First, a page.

Worship is hard work. By the end of this hour you should feel the exhilaration of a runner, except magnified. Biblically, New Covenant worship is far simpler than Old Covenant Worship. Those detailed descriptions of worship in Leviticus are no longer applicable, except as important broad patterns. Why is this the case? Because the Bible is one great story, and patterns of worship in the Old are going to be found in the New, and the New is going to look to the Old.
The Protestant model of worship has made worship accessible to the people, which has always been the intention of the biblical text. Biblical worship is heavenly worship, and heaven is accessible to all believers. So in many ways our worship is heavenly friendly, because we want the heavens to be opened for you each Lord’s Day.
But do not let the simplicity of white robes, a loaf of bread, sweet wine, a modern Bible translation, and my Brazilian accent be an incentive to passive worship. Our worship may be simple in its outline, but it is going to demand a lot from you this morning. It is going to demand body and soul. For worship to be significant and effective, you need intentionality. The Spirit likes to push you to sing louder, to repent more often, to listen more attentively, to manifest more faith, and so on.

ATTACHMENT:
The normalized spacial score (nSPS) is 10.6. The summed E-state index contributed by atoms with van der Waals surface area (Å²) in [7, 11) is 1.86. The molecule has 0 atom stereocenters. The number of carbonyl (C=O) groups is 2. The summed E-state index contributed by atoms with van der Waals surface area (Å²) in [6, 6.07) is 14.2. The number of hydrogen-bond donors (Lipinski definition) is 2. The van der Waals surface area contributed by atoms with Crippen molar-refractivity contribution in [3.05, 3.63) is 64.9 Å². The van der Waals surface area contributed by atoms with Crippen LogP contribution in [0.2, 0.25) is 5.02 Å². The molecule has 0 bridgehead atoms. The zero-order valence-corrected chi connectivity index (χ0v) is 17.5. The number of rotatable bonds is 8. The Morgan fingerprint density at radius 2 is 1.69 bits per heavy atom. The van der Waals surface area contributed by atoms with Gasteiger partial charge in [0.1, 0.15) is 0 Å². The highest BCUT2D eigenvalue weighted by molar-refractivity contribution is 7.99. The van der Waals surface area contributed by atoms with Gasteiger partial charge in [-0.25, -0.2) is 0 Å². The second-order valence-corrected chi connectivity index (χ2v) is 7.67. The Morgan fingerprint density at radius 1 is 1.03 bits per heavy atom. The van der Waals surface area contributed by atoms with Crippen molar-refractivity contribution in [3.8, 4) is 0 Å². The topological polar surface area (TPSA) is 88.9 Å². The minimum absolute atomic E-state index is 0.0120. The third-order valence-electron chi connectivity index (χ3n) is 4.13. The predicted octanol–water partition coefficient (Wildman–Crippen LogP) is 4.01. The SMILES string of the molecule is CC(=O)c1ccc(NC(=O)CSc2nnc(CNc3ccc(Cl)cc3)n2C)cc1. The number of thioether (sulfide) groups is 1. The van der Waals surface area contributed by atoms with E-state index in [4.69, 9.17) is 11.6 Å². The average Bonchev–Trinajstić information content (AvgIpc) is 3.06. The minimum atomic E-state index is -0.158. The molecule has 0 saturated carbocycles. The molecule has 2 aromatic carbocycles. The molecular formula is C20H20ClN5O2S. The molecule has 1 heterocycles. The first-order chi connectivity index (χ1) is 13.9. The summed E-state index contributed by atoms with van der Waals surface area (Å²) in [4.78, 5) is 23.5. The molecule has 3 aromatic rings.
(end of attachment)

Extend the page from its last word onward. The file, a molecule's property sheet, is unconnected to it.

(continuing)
Worship is hard work, but hard work pays off. And the results are delicious to watch, whether it is a child that surprised you with her memorization of the Nicene Creed, or the teenage son who seeks biblical wisdom in his day to day duties.
Come this morning, and be refreshed by the God who calls us to find rest in our labor.
Let us pray:
Almighty God, you have given us a week of work, you have provided for us. Today cause us to find rest as we seek diligently to offer you our praise, through Jesus Christ our Lord, Amen.